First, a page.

Patient Care Access News

Knowledge Gaps in Pharma Services Limit Patient Engagement

Only 40 percent of clinicians have a strong enough knowledge of pharma patient services, which considerably limits patient engagement with the products.

pharma patient services patient engagement

Source: Thinkstock

By Sara Heath

- Knowledge gaps about pharmaceutical patient services are keeping healthcare providers from recommending useful services to patients and also limit patient engagement with these services, according to an Accenture survey.

The survey of over 350 healthcare professionals showed that clinicians are the main conduit in driving patient engagement in pharmaceutical patient offerings. Eighty percent of pharma companies rely on clinicians to promote and explain services to patients and to facilitate patient buy-in.

However, only 40 percent of clinicians reported to Accenture that they are aware of these pharmaceutical offerings. Fifty-five percent said they are only somewhat aware of patient-facing services offered by pharma companies. Limited service awareness keeps clinicians from having informative discussions with patients.

This lack of understanding could stem from limited or inadequate conversations between clinician and pharmaceutical representatives. Most clinicians (70 percent) learn about pharmaceutical services from their respective representatives, but nearly half of clinicians said they only talk about these offerings about a quarter of the time.

Healthcare providers hear about patient services even less using other lines of communication. Medical professionals learn about these services via email, on websites, or over portals less than 25 percent of the time.

These findings are unfortunate, according to Accenture Managing Director of North American Intelligent Patient Services Tony Romito.

Previous Accenture research has found that 76 percent of patients want pharma companies to release patient services that complement products. Eighty-five percent of pharmaceutical companies have made this a priority, but only 19 percent of patients know about that.

“Our previous research revealed patients want, value and expect patient services from pharmaceutical companies,” Romito said in a statement. “The fact that pharmaceutical companies’ main conduit for this information — healthcare practitioners — aren’t very aware of these services presents a significant opportunity.”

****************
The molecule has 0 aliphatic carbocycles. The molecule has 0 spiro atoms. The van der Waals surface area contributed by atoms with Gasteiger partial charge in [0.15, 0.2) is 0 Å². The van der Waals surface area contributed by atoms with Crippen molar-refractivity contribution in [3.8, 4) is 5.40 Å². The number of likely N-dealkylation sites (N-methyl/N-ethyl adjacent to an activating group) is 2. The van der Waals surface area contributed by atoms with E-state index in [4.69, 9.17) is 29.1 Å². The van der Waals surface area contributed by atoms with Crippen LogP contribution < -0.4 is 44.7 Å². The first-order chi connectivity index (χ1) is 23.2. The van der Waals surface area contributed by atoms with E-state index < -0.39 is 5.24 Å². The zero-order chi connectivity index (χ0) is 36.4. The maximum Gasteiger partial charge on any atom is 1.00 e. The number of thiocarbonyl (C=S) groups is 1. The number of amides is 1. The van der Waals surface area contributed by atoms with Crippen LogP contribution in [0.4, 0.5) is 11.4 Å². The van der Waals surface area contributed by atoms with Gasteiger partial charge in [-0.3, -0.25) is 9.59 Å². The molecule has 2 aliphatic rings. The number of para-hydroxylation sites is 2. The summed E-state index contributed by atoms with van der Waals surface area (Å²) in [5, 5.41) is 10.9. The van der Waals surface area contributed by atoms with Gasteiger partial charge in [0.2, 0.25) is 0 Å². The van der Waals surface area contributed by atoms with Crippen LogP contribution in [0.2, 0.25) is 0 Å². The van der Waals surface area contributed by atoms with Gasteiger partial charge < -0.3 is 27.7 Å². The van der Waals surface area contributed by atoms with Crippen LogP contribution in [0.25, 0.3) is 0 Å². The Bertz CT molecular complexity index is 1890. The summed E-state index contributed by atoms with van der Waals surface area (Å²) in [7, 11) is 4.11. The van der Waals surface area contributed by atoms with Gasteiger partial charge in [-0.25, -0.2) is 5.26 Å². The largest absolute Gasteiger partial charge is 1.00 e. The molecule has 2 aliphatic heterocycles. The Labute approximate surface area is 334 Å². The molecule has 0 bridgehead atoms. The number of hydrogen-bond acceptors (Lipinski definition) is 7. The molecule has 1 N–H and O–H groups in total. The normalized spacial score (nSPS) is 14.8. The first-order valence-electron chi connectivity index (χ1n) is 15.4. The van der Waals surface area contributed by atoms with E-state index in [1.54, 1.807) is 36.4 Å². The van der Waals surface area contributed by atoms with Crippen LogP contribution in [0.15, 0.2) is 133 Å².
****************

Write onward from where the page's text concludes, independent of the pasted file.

“The industry can improve the impact they are having with patients if they can more effectively engage healthcare professionals around the availability and benefits of their support programs,” Romito added.

Pharmaceutical companies can improve the way they teach clinicians about patient-facing pharma services by catering to what clinicians and patients value. Overwhelmingly, patients and providers just want treatments and services that will promote patient wellness.

However, pharma reps aren’t using the right sales pitch on these clinicians. Only three in 10 pharma reps actually discuss the clinical benefits of patient services, making clinicians less likely to adopt the tools.

Two-thirds of pharma reps present patient services as an add-on to pharmaceutical products instead of as a tool to help improve patient health.

Pharmaceutical reps who do not present the right evidence to clinicians will not effectively inform patient-provider conversations about pharma options.

A 2016 Accenture survey found that 85 percent of clinicians discuss patient services sometimes, rarely, or never with patients. Most clinicians said they do not discuss services because they themselves do not know the clinical benefits of the offerings.

That previous study also indicated that most clinicians only discuss these services when the patient begins a new treatment or therapy, which is not usually effective for patient motivation. Clinicians are less likely to recommend a pharmaceutical patient service when they are unclear of the clinical benefits, the survey suggested.

Pharmaceutical companies can empower providers to engage patients in these services by proving the clinical worth of their products. Clinical trials will help demonstrate the power of patient services, the survey recommended.

Additionally, pharmaceutical companies must re-frame patient services as a holistic wellness solution. Clinicians want to use and suggest services that will improve patient outcomes and engagement in care. Pharmaceutical companies must demonstrate to clinicians that patient services are not just part of a product package, but a part of an overall health solution.

The goal to drive overall patient wellness aligns with the industry’s transition to value-based healthcare.

Healthcare providers are leaning toward embracing valuable clinical interventions – including their pharmaceutical interventions. As a result, they are only interested in solutions that will drive a valuable and long-term health outcome.


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